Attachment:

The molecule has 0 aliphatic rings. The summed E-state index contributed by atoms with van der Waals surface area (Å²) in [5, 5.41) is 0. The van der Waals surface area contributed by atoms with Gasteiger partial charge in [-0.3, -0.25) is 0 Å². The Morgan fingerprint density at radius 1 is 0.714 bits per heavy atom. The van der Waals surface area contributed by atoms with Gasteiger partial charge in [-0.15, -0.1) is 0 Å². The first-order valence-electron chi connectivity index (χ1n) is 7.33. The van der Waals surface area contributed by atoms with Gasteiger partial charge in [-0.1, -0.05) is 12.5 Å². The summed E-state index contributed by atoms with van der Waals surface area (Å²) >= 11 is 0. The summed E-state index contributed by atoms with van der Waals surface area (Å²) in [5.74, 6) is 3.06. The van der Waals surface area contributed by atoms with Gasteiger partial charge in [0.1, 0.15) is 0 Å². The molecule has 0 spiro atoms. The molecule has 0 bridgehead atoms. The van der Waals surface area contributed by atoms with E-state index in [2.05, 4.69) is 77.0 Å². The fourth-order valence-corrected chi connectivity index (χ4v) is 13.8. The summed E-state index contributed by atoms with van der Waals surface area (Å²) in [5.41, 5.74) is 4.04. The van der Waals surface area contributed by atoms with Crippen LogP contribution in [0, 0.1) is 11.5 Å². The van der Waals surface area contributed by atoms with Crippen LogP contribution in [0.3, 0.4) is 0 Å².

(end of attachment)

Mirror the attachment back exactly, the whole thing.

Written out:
The molecule has 0 aliphatic rings. The summed E-state index contributed by atoms with van der Waals surface area (Å²) in [5, 5.41) is 0. The van der Waals surface area contributed by atoms with Gasteiger partial charge in [-0.3, -0.25) is 0 Å². The Morgan fingerprint density at radius 1 is 0.714 bits per heavy atom. The van der Waals surface area contributed by atoms with Gasteiger partial charge in [-0.15, -0.1) is 0 Å². The first-order valence-electron chi connectivity index (χ1n) is 7.33. The van der Waals surface area contributed by atoms with Gasteiger partial charge in [-0.1, -0.05) is 12.5 Å². The summed E-state index contributed by atoms with van der Waals surface area (Å²) >= 11 is 0. The summed E-state index contributed by atoms with van der Waals surface area (Å²) in [5.74, 6) is 3.06. The van der Waals surface area contributed by atoms with Gasteiger partial charge in [0.1, 0.15) is 0 Å². The molecule has 0 spiro atoms. The molecule has 0 bridgehead atoms. The van der Waals surface area contributed by atoms with E-state index in [2.05, 4.69) is 77.0 Å². The fourth-order valence-corrected chi connectivity index (χ4v) is 13.8. The summed E-state index contributed by atoms with van der Waals surface area (Å²) in [5.41, 5.74) is 4.04. The van der Waals surface area contributed by atoms with Crippen LogP contribution in [0, 0.1) is 11.5 Å². The van der Waals surface area contributed by atoms with Crippen LogP contribution in [0.3, 0.4) is 0 Å².